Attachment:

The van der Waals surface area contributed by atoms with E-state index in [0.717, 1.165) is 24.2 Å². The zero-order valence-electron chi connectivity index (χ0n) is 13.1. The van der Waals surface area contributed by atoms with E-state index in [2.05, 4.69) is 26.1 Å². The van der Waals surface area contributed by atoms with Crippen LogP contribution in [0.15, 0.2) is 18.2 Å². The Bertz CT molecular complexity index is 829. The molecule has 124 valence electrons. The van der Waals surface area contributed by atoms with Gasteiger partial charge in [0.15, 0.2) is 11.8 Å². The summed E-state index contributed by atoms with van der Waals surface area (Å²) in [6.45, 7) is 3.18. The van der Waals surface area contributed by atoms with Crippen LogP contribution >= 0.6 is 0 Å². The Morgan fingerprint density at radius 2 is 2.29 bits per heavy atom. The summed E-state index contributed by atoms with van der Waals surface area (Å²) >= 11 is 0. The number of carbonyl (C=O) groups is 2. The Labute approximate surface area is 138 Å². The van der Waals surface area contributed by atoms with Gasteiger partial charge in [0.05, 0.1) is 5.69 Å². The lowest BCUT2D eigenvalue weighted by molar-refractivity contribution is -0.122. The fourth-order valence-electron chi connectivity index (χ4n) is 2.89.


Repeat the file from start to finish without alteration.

The van der Waals surface area contributed by atoms with E-state index in [0.717, 1.165) is 24.2 Å². The zero-order valence-electron chi connectivity index (χ0n) is 13.1. The van der Waals surface area contributed by atoms with E-state index in [2.05, 4.69) is 26.1 Å². The van der Waals surface area contributed by atoms with Crippen LogP contribution in [0.15, 0.2) is 18.2 Å². The Bertz CT molecular complexity index is 829. The molecule has 124 valence electrons. The van der Waals surface area contributed by atoms with Gasteiger partial charge in [0.15, 0.2) is 11.8 Å². The summed E-state index contributed by atoms with van der Waals surface area (Å²) in [6.45, 7) is 3.18. The van der Waals surface area contributed by atoms with Crippen LogP contribution >= 0.6 is 0 Å². The Morgan fingerprint density at radius 2 is 2.29 bits per heavy atom. The summed E-state index contributed by atoms with van der Waals surface area (Å²) >= 11 is 0. The number of carbonyl (C=O) groups is 2. The Labute approximate surface area is 138 Å². The van der Waals surface area contributed by atoms with Gasteiger partial charge in [0.05, 0.1) is 5.69 Å². The lowest BCUT2D eigenvalue weighted by molar-refractivity contribution is -0.122. The fourth-order valence-electron chi connectivity index (χ4n) is 2.89.